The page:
When I was a youngster... (and here you need to say this part in a crotchety voice), "When I was a youngster, if we wanted to see underwater video, the pool had to have an underwater window that you crawled down into through some kind of sketchy trapdoor staircase, plus you had to have an over-the-shoulder VHS camera so that you could be filmed like a salmon in a fish ladder.  Your coach had to be brave enough to crawl through the spiders and the dank mold in order to have even a peep of the mystical underwater world. Then, once you were filmed, you had to sit there and freeze to death while your coach pointed out your stroke flaws and tried not to get electrocuted by all the wires on the pool deck. And don't even talk to me about making a copy to keep. That will be an extra $200 so that we can buy a VHS copying machine."

Well, 1990 self, here's what I have to say to that. Just a few choice words. Go-Pro. IPhone. Youtube. 

So, see? We should be so lucky.

But why be filmed at all?

For one thing, you would absolutely not believe what you can see. It is crazy! There are arms and legs flailing everywhere, there are bubbles flying. There are feet bopping here, there, and yonder. Whenever I am filmed, it reminds me a lot of those traffic cameras that take your picture when you are speeding. "Officer, there is NO WAY that is me. Oh wait, you have a PICTURE? Ok, yeah, I guess that was me." I can't hide with underwater video. It is all there in living color for me, ready or not! :)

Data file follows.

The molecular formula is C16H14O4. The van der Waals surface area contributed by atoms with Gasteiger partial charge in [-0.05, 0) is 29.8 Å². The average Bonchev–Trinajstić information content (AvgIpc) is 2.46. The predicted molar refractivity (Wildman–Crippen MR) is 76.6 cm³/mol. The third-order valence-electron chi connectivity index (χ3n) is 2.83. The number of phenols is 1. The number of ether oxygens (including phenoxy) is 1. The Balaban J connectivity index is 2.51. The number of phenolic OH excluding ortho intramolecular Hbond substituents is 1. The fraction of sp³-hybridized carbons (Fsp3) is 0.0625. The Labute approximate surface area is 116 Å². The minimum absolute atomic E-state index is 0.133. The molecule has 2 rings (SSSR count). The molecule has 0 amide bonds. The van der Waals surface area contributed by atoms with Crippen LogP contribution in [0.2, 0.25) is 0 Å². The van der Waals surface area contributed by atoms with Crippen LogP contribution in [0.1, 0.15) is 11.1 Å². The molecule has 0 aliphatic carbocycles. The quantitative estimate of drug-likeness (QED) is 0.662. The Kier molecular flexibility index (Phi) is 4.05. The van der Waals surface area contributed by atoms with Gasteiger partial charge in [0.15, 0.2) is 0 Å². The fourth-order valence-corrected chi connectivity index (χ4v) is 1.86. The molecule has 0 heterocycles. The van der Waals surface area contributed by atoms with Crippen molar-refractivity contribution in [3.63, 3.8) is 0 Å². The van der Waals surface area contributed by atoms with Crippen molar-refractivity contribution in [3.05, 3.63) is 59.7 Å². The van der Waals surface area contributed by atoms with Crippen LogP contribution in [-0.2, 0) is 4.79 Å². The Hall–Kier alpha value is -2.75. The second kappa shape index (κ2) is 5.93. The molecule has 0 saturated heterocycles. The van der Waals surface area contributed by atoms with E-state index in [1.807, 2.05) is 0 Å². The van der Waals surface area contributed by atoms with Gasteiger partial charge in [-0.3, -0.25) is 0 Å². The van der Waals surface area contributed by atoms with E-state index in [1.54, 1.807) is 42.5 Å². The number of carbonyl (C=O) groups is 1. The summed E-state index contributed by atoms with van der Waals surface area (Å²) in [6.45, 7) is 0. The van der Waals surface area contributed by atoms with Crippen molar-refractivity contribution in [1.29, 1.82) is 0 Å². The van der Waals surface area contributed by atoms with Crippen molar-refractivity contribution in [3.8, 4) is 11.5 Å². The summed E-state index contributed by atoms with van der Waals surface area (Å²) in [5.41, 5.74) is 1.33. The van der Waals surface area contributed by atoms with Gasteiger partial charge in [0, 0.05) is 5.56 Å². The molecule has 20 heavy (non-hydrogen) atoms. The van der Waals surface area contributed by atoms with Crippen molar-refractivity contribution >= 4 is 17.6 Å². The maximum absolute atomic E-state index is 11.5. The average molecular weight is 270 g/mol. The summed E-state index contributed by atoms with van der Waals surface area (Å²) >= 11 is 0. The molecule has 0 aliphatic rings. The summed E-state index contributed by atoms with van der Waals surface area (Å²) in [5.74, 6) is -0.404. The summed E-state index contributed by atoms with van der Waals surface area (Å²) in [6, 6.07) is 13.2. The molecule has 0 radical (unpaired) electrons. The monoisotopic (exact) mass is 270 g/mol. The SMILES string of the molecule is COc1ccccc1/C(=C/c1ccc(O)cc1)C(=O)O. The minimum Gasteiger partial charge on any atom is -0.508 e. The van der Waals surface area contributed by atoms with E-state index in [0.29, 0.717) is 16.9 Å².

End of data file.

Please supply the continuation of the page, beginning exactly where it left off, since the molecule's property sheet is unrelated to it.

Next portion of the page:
Most interestingly, oftentimes I think I am doing something, when in fact I am doing the exact opposite thing. Even more often, I think I am doing something a LOT, when in fact I am barely doing that thing at all. Still don't believe me? See an example video analysis of me here. (If you can't critique yourself, you can't critique anyone). 

So you want to be an mermaid/merman in perpetuity? It's $55, and all you have to do is give me a call, and we'll set up a time to meet and film you (or you can even send a youtube link if you don't live anywhere near me), and you'll get a private annotated video that only you can see. 

Just get ready with your alibi.